Only one in six drivers remembered to check their tyre pressure before setting off on a long journey, according to research commissioned by Highways England. Yet one in five motorway breakdowns are caused by worn or incorrectly inflated tyres and nearly a third of drivers confessed that they’re not confident checking tyre pressure.
On 1 February 2021, new legislation banning tyres aged over 10 years on the front steered axles of lorries, buses and coaches along with all single wheels of minibuses (9-16 passengers seats) came into force. The ban also includes horseboxes over 3.5 tonnes.
Michelin is partnering with Arity, a mobility and data analytics company founded by American insurance company The Allstate Corporation, to develop data-powered solutions for transportation departments and city authorities, with the aim of improving road safety across the USA. This partnership will combine the expertise of Michelin Driving Data to Intelligence (DDI), who are the Michelin Group’s in-house data analysis boffins, with Arity’s database. This database, which contains nearly 100 million consumer connections, is said to be the largest repository of driving behaviour data in the world.
TyreSafe is urging riders to remember tyre safety as part of The National Fire Chiefs Council (NFCC) THINK BIKE week. The campaign, which runs from 23 April to 3 May, is being spearheaded by Fire and Rescue Services across the country and 40 partner agencies, including TyreSafe. THINK BIKE highlights the need for riders to wear the right kit and ‘brush up’ on their riding skills as so many will have had an exceptionally long time out of the saddle due to Lockdown. Another key message is on bike maintenance and ensuring machines are in good roadworthy condition, especially the tyres.
Based on claims trends following previous UK lockdowns, insurer NFU Mutual is expecting a sharp increase in accidents from next week. This is when self-contained holiday accommodation lets, non-essential retail, personal care, outdoor hospitality and indoor leisure venues are scheduled to open to the public on 12 April. Claims to NFU Mutual for car accidents increased sharply by 22 per cent over the late May Bank Holiday last year, shortly after lockdown was eased on May 11. Car accident claims also increased by 12 per cent over the Christmas period compared with previous weeks, prompting the insurer to advise caution on the roads. The prediction comes alongside 1 in 4 drivers admitting they are feeling nervous about making long journeys once lockdown restrictions are lifted.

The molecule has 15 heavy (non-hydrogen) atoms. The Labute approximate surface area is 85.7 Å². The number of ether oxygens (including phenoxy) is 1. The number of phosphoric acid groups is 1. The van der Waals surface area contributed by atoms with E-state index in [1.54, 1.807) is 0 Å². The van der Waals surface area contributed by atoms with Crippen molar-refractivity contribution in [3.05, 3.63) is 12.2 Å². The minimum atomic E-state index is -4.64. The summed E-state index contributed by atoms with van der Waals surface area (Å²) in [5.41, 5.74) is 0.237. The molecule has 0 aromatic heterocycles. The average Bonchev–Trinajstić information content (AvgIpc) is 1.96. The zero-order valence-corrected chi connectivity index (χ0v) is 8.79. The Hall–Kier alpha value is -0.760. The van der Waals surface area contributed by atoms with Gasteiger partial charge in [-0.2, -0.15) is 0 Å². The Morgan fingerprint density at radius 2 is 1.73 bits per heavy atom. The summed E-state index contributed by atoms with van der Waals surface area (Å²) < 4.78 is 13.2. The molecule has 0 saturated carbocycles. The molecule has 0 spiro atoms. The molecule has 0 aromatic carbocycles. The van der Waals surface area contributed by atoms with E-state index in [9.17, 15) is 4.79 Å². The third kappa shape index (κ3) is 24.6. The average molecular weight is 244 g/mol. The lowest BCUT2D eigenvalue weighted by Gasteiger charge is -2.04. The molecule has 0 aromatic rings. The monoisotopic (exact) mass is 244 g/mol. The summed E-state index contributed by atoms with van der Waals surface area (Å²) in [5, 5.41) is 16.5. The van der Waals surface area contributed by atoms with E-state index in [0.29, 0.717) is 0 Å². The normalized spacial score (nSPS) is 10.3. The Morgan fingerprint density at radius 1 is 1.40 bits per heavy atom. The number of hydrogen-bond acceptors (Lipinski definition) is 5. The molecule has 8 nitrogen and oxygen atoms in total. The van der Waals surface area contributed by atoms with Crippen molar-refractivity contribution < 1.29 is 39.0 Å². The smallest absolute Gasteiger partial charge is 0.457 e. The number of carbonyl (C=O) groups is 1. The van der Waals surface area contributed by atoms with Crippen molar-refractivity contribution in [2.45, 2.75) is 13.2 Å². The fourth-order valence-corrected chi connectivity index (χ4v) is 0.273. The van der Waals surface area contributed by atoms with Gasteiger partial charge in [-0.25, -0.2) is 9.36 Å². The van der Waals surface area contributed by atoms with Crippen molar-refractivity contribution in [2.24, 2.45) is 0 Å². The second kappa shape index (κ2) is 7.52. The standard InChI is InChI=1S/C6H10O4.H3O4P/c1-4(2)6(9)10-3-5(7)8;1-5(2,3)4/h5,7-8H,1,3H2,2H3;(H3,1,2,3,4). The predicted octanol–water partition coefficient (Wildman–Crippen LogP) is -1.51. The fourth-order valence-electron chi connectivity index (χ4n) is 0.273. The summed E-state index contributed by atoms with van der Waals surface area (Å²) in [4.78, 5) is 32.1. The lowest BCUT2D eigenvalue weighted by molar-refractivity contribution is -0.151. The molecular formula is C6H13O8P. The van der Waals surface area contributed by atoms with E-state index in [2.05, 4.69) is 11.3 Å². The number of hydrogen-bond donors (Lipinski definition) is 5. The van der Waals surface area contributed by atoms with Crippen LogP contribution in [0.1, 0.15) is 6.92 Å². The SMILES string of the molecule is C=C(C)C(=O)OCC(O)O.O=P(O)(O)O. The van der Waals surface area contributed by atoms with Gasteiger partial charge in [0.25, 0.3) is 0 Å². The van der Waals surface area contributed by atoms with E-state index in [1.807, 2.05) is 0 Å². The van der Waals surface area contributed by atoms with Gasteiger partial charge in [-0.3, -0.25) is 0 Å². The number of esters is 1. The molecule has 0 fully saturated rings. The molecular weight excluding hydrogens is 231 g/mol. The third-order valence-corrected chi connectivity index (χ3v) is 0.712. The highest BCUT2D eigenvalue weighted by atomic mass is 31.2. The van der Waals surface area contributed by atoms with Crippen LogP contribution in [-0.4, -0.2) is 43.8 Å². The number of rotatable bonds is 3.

Uswitch, the comparison website, recently commissioned a survey among UK motorists to test their knowledge of the rules concerning when headlights should be switched on. Says Joel Kempson, Personal Finance Writer and car insurance expert at Uswitch; “With the days getting longer, and restrictions easing, we’ll soon be hopping back into our cars for the first time in months. And although they say driving is like riding a bike – you never forget – there are some things that do slip our minds.”
New research released today (31 March) reveals that the impact of the pandemic has resulted in the average driver reducing their mileage by 42 per cent over the last year. However, there has not been an equivalent drop in the amount of pothole damage to the nation’s vehicles.
As winter sets in, we are reminded that, not only is December the season to be jolly, but it is also the season to beware of potholes. Research by Opinium of more than 2,000 UK motorists, on behalf of InsuretheGap.com, has revealed that one in four (29 per cent) have damaged their car on speedhumps or potholes, rising to almost one in three (32 per cent) in rural areas. With standing water making it extremely difficult to distinguish between a mere surface puddle and a deep and potentially vehicle-damaging gaping hole in the road, these figures are sure to rise during the coming winter months.